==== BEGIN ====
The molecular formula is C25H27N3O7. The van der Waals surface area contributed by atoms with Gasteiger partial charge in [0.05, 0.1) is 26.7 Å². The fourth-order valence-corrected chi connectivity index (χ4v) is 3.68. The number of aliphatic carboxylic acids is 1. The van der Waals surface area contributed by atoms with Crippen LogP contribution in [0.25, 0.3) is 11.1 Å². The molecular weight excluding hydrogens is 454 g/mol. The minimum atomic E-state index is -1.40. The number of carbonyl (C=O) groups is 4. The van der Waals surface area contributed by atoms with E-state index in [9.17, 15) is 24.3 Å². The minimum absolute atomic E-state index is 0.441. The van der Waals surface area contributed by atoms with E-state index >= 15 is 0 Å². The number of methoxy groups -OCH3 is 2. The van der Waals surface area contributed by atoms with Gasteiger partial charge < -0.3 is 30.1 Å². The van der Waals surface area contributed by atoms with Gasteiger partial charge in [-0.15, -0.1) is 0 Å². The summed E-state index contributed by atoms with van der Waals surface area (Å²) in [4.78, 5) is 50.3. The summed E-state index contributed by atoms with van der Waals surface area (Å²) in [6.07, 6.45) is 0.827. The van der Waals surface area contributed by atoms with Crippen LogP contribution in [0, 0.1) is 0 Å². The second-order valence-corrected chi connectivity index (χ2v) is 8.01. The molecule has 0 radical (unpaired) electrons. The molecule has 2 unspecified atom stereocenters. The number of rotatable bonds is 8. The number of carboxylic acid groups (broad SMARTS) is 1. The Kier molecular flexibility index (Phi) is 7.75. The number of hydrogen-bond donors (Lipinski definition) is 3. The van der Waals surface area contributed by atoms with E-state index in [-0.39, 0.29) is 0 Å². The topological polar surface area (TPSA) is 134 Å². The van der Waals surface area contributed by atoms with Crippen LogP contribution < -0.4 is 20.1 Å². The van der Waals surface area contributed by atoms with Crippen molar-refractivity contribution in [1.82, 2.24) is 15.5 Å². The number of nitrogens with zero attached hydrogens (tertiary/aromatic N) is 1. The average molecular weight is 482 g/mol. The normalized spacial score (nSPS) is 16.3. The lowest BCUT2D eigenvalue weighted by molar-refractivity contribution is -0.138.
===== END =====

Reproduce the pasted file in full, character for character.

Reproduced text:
The molecular formula is C25H27N3O7. The van der Waals surface area contributed by atoms with Gasteiger partial charge in [0.05, 0.1) is 26.7 Å². The fourth-order valence-corrected chi connectivity index (χ4v) is 3.68. The number of aliphatic carboxylic acids is 1. The van der Waals surface area contributed by atoms with Crippen LogP contribution in [0.25, 0.3) is 11.1 Å². The molecular weight excluding hydrogens is 454 g/mol. The minimum atomic E-state index is -1.40. The number of carbonyl (C=O) groups is 4. The van der Waals surface area contributed by atoms with E-state index in [9.17, 15) is 24.3 Å². The minimum absolute atomic E-state index is 0.441. The van der Waals surface area contributed by atoms with E-state index >= 15 is 0 Å². The number of methoxy groups -OCH3 is 2. The van der Waals surface area contributed by atoms with Gasteiger partial charge < -0.3 is 30.1 Å². The van der Waals surface area contributed by atoms with Gasteiger partial charge in [-0.15, -0.1) is 0 Å². The summed E-state index contributed by atoms with van der Waals surface area (Å²) in [4.78, 5) is 50.3. The summed E-state index contributed by atoms with van der Waals surface area (Å²) in [6.07, 6.45) is 0.827. The van der Waals surface area contributed by atoms with Crippen LogP contribution in [0, 0.1) is 0 Å². The second-order valence-corrected chi connectivity index (χ2v) is 8.01. The molecule has 0 radical (unpaired) electrons. The molecule has 2 unspecified atom stereocenters. The number of rotatable bonds is 8. The number of carboxylic acid groups (broad SMARTS) is 1. The Kier molecular flexibility index (Phi) is 7.75. The number of hydrogen-bond donors (Lipinski definition) is 3. The van der Waals surface area contributed by atoms with E-state index in [-0.39, 0.29) is 0 Å². The topological polar surface area (TPSA) is 134 Å². The van der Waals surface area contributed by atoms with Crippen LogP contribution < -0.4 is 20.1 Å². The van der Waals surface area contributed by atoms with Crippen molar-refractivity contribution in [1.82, 2.24) is 15.5 Å². The number of nitrogens with zero attached hydrogens (tertiary/aromatic N) is 1. The average molecular weight is 482 g/mol. The normalized spacial score (nSPS) is 16.3. The lowest BCUT2D eigenvalue weighted by molar-refractivity contribution is -0.138.